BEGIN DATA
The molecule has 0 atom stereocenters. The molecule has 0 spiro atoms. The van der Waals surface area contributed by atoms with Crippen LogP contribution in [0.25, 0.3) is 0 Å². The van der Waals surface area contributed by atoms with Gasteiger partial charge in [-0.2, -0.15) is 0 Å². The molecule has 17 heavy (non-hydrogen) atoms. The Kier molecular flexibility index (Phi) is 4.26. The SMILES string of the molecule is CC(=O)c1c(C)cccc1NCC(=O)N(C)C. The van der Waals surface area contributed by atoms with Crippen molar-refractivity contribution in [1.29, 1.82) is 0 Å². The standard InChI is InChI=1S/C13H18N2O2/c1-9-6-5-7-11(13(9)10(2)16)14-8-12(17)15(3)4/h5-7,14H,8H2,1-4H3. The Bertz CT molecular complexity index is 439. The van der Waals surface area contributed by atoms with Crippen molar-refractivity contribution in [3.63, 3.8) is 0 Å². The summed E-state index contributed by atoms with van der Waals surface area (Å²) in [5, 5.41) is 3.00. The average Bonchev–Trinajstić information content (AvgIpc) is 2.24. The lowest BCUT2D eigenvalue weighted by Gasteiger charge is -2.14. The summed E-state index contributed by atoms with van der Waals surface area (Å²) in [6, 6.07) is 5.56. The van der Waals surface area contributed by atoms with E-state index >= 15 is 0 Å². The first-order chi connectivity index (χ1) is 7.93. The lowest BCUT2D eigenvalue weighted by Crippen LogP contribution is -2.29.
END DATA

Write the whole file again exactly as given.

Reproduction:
The molecule has 0 atom stereocenters. The molecule has 0 spiro atoms. The van der Waals surface area contributed by atoms with Crippen LogP contribution in [0.25, 0.3) is 0 Å². The van der Waals surface area contributed by atoms with Gasteiger partial charge in [-0.2, -0.15) is 0 Å². The molecule has 17 heavy (non-hydrogen) atoms. The Kier molecular flexibility index (Phi) is 4.26. The SMILES string of the molecule is CC(=O)c1c(C)cccc1NCC(=O)N(C)C. The van der Waals surface area contributed by atoms with Crippen molar-refractivity contribution in [1.29, 1.82) is 0 Å². The standard InChI is InChI=1S/C13H18N2O2/c1-9-6-5-7-11(13(9)10(2)16)14-8-12(17)15(3)4/h5-7,14H,8H2,1-4H3. The Bertz CT molecular complexity index is 439. The van der Waals surface area contributed by atoms with Crippen molar-refractivity contribution in [3.63, 3.8) is 0 Å². The summed E-state index contributed by atoms with van der Waals surface area (Å²) in [5, 5.41) is 3.00. The average Bonchev–Trinajstić information content (AvgIpc) is 2.24. The lowest BCUT2D eigenvalue weighted by Gasteiger charge is -2.14. The summed E-state index contributed by atoms with van der Waals surface area (Å²) in [6, 6.07) is 5.56. The van der Waals surface area contributed by atoms with E-state index >= 15 is 0 Å². The first-order chi connectivity index (χ1) is 7.93. The lowest BCUT2D eigenvalue weighted by Crippen LogP contribution is -2.29.